My relationship to commitment helped support me in lots of new ventures—teaching a weekly yoga class, redesigning my website, offering new workshops and an e-course, and running a girl’s summer sew camp with my daughter.

And yet I continued to have a gnawing fear about what lay ahead for the three of us once my spousal support term ended. With this financial fear at the forefront, I struggled to access the level of freedom and creativity I desired, and needed, to create a flexible career that allowed me both to support us financially and be available to my children. My focus was on what I feared I didn’t have enough of—money, or the ability to earn enough of it. Thankfully, my word of the year kept me going, kept me committed, especially when I encountered the setbacks and curveballs (or gifts and lessons) that are so often part of daily living.

Towards the end of the year, I revisited The Desire Map by Danielle LaPorte. The premise of the book is that underneath all of our plans, dreams and goals lives our core desired feelings. Rather than waiting until we reach our big goals to feel the way we want to feel, we can begin with uncovering our core desired feelings and create our life from there.

As a creativity coach (and an intrinsically creative human being), I love this idea. Unfortunately, the practice itself had remained just that—an idea. Reading the book for the second time, I was inspired yet again. But I couldn’t put my finger on my true core desired feelings. Don’t get me wrong. I could name some desirable feelings, but they didn’t hit me at my core. The three that came up for me were free, creative, and love. But there was something deeper. Something underneath, from which these three sprang forth.

In the last days of December, I simply asked myself, “What do you want to feel more than anything else right now?” And the answer came.

I want to feel supported.

That was it. It hit me like a benevolent bolt of lightening, right to the very core of me. Everything became clear. Here is my dynamic epiphany:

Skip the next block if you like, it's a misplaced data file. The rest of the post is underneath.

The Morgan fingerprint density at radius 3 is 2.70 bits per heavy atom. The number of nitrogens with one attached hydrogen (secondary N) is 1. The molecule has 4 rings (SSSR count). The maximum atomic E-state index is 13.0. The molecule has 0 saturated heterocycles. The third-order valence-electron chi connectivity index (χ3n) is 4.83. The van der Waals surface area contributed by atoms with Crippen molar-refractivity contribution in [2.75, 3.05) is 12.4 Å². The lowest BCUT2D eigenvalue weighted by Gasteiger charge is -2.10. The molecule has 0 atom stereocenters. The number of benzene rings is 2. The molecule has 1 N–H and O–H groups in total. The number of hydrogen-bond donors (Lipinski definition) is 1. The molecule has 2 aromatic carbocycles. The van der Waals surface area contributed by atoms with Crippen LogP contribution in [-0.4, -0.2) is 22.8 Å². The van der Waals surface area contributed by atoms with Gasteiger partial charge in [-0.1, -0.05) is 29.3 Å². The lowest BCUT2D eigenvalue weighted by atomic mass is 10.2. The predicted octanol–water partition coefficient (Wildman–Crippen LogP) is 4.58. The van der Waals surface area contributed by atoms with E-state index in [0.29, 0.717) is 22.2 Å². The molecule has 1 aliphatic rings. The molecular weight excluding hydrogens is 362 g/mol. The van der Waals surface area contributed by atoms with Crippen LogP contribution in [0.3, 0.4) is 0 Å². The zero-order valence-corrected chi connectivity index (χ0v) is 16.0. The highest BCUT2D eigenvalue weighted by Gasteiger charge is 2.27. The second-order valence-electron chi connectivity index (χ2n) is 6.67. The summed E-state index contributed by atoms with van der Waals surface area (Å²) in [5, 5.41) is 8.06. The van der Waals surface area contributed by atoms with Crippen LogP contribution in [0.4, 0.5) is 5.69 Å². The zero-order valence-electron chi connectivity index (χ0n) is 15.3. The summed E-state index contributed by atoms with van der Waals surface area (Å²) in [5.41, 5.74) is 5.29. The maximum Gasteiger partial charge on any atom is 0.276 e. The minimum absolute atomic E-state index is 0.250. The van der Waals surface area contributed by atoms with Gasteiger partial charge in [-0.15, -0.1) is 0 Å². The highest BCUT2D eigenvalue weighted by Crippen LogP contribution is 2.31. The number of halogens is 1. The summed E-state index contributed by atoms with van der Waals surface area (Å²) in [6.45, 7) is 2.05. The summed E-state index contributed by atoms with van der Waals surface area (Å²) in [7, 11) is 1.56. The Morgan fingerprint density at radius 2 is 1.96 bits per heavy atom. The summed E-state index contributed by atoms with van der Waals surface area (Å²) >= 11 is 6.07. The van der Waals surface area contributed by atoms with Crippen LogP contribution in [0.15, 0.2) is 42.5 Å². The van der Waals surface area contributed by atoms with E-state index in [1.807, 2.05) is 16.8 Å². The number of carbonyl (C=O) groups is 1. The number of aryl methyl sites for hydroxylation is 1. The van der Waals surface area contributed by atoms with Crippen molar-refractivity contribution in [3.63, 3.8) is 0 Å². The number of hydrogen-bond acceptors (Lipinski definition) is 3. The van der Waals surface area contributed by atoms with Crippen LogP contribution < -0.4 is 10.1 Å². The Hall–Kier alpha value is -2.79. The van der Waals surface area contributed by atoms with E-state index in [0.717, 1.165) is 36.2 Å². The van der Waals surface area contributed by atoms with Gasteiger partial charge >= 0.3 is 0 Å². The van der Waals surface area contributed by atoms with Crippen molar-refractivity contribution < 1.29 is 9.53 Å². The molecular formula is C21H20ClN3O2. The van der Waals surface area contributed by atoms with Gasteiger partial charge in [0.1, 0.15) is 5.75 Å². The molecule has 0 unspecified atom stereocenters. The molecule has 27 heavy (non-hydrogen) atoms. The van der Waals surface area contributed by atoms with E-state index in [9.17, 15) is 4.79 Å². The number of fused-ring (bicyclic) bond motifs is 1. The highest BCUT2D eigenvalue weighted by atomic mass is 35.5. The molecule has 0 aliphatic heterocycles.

I know how to support myself beautifully already in countless small, meaningful ways, and I do it every day.

Each decision (large or small), how I spend my time, the energy I surround myself with, the thoughts in my head. Support isn’t just about how much I earn. Suddenly I saw exactly how to support myself, right now. For starters, I took care of the dangerously slippery front porch stairs, so I could stop worrying that one of us might get hurt. Next up, I paid my yearly small biz tax. I no longer want to avoid the things that best support me!

With my newly shifted focus, my confidence in myself grew, and I could see the endless ways I already support myself (and my kids). And I’m inspired to find more. Even writing that sentence, I’m beaming. I finally feel like someone has my back again. This time, it’s me. And I’m not going anywhere!

In fact, I’ve been here all along—growing, learning, and supporting myself. The best part of realizing this is that I fell deeply in love with myself for the very first time.

For all you newly single moms out there afraid that you don’t know how to support yourself—you do!

Sometimes we just aren’t paying attention to what has been there all along. How can we change that? You can start by writing a list of the last five ways you’ve supported yourself today (or this week, or this month). Maybe it’s filling your gas tank, finishing all your grocery shopping for the week, giving yourself some extra sleep, or eating your greens.

Be your own Prince Charming and watch yourself fall in love with YOU. This is just another aspect of ourselves that we can access whenever we want. Ask yourself throughout the day, “Is this thought, activity, food, relationship, job, environment, supporting me? If not, what can I do that will?”

You deserve to be your own best support.

How will you support yourself today?

Jenn Gallucci is a self-care guide and creativity coach. She loves helping her clients develop self-care practices, re-discover what lights them up, find time for activities that nourish them, and take action towards their goals so they can show up fully for themselves and their families. She lives with her two children on Bainbridge Island, WA. Find out more about her at or follow her on Instagram.

The Snow Moon And Sacred Sisterhood

Today’s Full Moon is most popularly known as the Snow Moon. This Full Moon is also known as the Should to Should Around the Fire Moon. It’s a time to gather around the fire, to gather for warmth and for support as we make our way through what is, for many of us, the coldest time of the year.

You can use the power of the Snow Moon to share stories with each other. Women joining together, circling together, to share their stories is powerful magic. We are created to learn from each other. We are create to be in community together.

This is the power behind the Fall In-Love w/ Yourself February series that is running now for the 6th straight year.

Read the stories shared here this month, and from previous years. Listen closely to your inner knowingness as you read these stories. Take note of what resonates, and what causes you to contract.

Write in your journal what comes up for you if you’d like, leave a comment for the author to share a question, an insight or a simple moment of sisterhood.